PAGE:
Job Ad says 'workers must speak Polish'

Discussion in 'General Discussion' started by Blasphemous, 14 Mar 2010.

  1. Blasphemous

    Blasphemous

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    'Forza AW director Max Hilliard told the Mail on Sunday he was unaware of the "must speak Polish" clause and the advert was a mistake due to a breakdown in communications between his firm and OSR Recruitment.'
    Was that because the Recruitment agency staff speak English and all your staff speak Polish?

    http://uk.news.yahoo.com/21/20100314/tuk-ad-says-workers-must-speak-polish-6323e80.html
     
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  3. ColJack

    ColJack

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    how is it discrimination against british seeking workers?
    it doesn't say they have to be polish, just speak it..
    My uncle isn't greek but he speaks it fluently, most of us learn some french in school etc..

    I dare say there are a few polish speaking brit's out there looking for work ( though most of them by now have pretty secure jobs in council jobs, translating for all the bloody asylum speakers I'm sure.. )

    It's no more discriminating than an advert asking for qualified electricians or plumbers..
     
  4. Blasphemous

    Blasphemous

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    The main reason I can see Col is, the job doesn't seem to require the 'use' of the Polish language in the work place. They stated to the applicant in the OP: "Actually, you have to be fluent because the health and safety training is all done in Polish." So why can't the H&S training be delivered in English as well?

    If this was a job for a Polish translator then obviously being fluent in Polish would be a requirement of the role but (based on the limited info), I can't see where the employees would need to be able to speak Polish to 'do the job' in this case.
     
  5. Stivino

    Stivino

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    Dzień dobry.
    Do widzenia.
    Have I got the job?
     
  6. conny

    conny

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    Good day to you to sir, will I see you later?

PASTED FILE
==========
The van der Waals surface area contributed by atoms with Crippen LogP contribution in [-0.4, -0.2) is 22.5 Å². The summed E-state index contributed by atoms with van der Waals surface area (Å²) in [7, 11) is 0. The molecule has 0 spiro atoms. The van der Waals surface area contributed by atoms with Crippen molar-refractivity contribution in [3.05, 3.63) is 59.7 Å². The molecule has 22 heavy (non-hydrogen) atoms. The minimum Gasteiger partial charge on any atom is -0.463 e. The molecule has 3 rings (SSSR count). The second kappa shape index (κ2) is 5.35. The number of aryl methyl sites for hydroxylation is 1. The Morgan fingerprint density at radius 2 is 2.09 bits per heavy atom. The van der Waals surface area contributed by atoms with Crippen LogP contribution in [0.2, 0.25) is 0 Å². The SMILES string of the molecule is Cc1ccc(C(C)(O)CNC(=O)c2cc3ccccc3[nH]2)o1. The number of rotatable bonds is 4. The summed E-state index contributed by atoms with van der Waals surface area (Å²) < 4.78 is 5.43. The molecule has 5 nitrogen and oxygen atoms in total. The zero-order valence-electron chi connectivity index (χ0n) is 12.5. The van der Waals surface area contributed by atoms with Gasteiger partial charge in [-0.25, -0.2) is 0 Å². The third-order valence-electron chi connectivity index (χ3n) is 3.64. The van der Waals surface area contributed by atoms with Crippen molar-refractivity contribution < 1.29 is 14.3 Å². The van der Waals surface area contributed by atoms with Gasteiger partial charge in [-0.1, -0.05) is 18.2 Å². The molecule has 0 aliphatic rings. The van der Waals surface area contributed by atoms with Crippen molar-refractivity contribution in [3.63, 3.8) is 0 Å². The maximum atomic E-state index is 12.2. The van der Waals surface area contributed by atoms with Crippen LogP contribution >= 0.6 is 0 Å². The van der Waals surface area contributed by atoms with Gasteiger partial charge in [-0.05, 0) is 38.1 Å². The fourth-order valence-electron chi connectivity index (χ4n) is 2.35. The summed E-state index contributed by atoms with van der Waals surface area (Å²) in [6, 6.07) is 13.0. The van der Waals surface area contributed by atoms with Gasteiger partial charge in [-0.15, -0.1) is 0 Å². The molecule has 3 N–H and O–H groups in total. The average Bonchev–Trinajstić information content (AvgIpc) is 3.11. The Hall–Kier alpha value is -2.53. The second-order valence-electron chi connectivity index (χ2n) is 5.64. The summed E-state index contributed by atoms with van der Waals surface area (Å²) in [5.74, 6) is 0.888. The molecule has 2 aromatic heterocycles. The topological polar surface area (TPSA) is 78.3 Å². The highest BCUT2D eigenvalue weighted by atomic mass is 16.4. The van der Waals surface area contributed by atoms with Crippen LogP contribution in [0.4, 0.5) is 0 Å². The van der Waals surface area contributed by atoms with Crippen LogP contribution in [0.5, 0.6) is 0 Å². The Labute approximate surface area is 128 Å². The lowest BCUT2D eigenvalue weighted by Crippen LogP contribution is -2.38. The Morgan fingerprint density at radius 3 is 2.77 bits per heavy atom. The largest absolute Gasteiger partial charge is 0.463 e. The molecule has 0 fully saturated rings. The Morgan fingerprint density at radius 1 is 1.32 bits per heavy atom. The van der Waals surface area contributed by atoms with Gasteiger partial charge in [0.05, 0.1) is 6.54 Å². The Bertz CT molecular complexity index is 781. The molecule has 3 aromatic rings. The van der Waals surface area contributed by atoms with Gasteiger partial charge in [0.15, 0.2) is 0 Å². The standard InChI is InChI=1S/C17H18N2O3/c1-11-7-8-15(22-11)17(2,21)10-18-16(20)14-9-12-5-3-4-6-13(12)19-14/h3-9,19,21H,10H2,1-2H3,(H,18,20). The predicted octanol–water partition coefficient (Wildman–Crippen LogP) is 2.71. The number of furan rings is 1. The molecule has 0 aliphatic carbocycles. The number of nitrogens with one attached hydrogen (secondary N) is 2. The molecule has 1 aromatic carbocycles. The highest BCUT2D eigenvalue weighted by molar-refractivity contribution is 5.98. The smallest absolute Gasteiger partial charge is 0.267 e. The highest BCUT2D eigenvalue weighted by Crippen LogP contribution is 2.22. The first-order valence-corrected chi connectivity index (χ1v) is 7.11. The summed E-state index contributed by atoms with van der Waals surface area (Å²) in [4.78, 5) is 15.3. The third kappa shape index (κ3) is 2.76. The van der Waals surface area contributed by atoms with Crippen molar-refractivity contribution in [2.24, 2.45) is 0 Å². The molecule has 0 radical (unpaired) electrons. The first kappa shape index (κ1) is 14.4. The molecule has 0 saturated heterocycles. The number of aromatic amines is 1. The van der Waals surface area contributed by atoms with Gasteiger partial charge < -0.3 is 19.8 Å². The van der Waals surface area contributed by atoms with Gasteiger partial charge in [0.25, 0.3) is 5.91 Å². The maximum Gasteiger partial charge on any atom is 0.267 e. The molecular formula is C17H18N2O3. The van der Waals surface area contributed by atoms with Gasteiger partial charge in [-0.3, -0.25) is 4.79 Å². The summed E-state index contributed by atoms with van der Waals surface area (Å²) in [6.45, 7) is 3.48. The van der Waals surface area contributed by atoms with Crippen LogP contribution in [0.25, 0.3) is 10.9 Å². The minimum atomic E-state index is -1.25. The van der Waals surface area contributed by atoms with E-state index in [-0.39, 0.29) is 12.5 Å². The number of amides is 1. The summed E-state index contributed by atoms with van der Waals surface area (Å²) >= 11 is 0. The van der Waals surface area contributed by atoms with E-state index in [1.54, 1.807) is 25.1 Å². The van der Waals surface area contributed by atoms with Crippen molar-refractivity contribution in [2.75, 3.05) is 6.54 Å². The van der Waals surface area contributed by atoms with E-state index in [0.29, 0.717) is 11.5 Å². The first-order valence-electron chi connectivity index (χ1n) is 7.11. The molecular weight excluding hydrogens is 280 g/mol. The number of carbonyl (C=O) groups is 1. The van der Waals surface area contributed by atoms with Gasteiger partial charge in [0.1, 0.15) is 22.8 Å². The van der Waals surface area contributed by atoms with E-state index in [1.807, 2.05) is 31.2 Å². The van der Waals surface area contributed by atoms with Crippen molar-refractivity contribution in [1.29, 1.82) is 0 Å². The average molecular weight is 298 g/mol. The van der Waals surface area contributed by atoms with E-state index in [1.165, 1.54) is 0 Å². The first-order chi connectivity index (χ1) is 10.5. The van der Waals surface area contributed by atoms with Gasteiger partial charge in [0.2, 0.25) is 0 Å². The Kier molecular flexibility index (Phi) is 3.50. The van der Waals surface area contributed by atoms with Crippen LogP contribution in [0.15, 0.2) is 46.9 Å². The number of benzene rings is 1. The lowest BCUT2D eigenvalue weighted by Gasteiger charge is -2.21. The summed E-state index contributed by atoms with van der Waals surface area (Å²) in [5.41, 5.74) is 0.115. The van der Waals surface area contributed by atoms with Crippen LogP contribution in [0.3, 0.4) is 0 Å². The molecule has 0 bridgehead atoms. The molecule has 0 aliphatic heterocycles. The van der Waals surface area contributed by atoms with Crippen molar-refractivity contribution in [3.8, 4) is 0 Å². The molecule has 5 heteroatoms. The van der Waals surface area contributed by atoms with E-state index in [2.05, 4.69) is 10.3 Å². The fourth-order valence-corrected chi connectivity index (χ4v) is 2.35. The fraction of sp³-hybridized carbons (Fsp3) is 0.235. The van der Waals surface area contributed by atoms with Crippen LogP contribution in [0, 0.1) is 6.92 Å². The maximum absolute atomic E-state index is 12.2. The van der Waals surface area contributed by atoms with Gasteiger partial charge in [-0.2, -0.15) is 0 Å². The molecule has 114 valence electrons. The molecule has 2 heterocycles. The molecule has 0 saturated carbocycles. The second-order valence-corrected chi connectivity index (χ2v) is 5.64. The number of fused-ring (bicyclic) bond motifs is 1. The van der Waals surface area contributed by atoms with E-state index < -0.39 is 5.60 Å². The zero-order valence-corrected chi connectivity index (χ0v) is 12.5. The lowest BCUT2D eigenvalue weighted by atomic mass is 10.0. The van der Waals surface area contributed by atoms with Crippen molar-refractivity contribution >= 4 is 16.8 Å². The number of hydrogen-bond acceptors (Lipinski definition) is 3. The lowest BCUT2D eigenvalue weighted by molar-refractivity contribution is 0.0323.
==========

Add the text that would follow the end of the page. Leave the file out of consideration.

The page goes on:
7. lifesagasman

    lifesagasman

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    a totally legal method of circumventing legislation. if a company wishes to conduct interviews and training in a non-english language, it can. that's why the ad is phrased exactly the way it is. it's not cricket, but it's legal.
     
  8. Blasphemous

    Blasphemous

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    That would not stand up in a tribunal and/or court of law. A company CANNOT discriminate against someone because they are 'English speaking'. This company placed a requirement for the person to be 'Polish Speaking', indeed, they had to be 'fluent'. The 1976 Race Relations Act states that 'unless there is a genuine need for a worker to speak a particular language it is against the law to require that they should do so as a condition of employing them.' Now the information we have above is limited but I can't see any reason (other than they only deliver their training in Polish), for a person to be 'Polish Speaking'. Restricting employment to people from one ethnic or national group is illegal unless the job can only be done by someone in that group such as a role that requires cultural sensitivities. Or it could mean using a black actor for a black role. Discrimination is illegal whether or not it is deliberate, what counts is whether (as a result of an employer's actions), you are treated unfavourably because of your race.